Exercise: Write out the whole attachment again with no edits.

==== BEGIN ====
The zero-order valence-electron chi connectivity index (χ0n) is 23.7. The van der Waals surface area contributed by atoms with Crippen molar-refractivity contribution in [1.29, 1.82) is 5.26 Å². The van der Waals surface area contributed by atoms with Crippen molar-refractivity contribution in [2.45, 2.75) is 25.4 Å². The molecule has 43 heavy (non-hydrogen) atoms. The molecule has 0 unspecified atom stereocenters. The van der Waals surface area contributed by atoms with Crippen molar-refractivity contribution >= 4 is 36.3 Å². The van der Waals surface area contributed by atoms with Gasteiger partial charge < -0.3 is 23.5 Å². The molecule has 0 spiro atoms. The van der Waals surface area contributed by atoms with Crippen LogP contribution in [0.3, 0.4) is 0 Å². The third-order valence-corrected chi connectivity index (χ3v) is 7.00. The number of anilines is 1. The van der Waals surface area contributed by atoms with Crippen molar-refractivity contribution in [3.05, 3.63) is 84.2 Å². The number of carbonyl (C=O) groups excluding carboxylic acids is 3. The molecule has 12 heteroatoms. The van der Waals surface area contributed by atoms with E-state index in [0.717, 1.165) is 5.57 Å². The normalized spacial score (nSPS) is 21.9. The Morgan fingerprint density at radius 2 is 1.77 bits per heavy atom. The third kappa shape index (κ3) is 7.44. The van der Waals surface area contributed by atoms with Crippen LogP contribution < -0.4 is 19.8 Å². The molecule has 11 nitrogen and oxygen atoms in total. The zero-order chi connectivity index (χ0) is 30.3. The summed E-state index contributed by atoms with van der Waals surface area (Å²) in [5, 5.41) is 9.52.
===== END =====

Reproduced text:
The zero-order valence-electron chi connectivity index (χ0n) is 23.7. The van der Waals surface area contributed by atoms with Crippen molar-refractivity contribution in [1.29, 1.82) is 5.26 Å². The van der Waals surface area contributed by atoms with Crippen molar-refractivity contribution in [2.45, 2.75) is 25.4 Å². The molecule has 43 heavy (non-hydrogen) atoms. The molecule has 0 unspecified atom stereocenters. The van der Waals surface area contributed by atoms with Crippen molar-refractivity contribution >= 4 is 36.3 Å². The van der Waals surface area contributed by atoms with Gasteiger partial charge < -0.3 is 23.5 Å². The molecule has 0 spiro atoms. The van der Waals surface area contributed by atoms with Crippen LogP contribution in [0.3, 0.4) is 0 Å². The third-order valence-corrected chi connectivity index (χ3v) is 7.00. The number of anilines is 1. The van der Waals surface area contributed by atoms with Crippen molar-refractivity contribution in [3.05, 3.63) is 84.2 Å². The number of carbonyl (C=O) groups excluding carboxylic acids is 3. The molecule has 12 heteroatoms. The van der Waals surface area contributed by atoms with E-state index in [0.717, 1.165) is 5.57 Å². The normalized spacial score (nSPS) is 21.9. The Morgan fingerprint density at radius 2 is 1.77 bits per heavy atom. The third kappa shape index (κ3) is 7.44. The van der Waals surface area contributed by atoms with Crippen LogP contribution < -0.4 is 19.8 Å². The molecule has 11 nitrogen and oxygen atoms in total. The zero-order chi connectivity index (χ0) is 30.3. The summed E-state index contributed by atoms with van der Waals surface area (Å²) in [5, 5.41) is 9.52.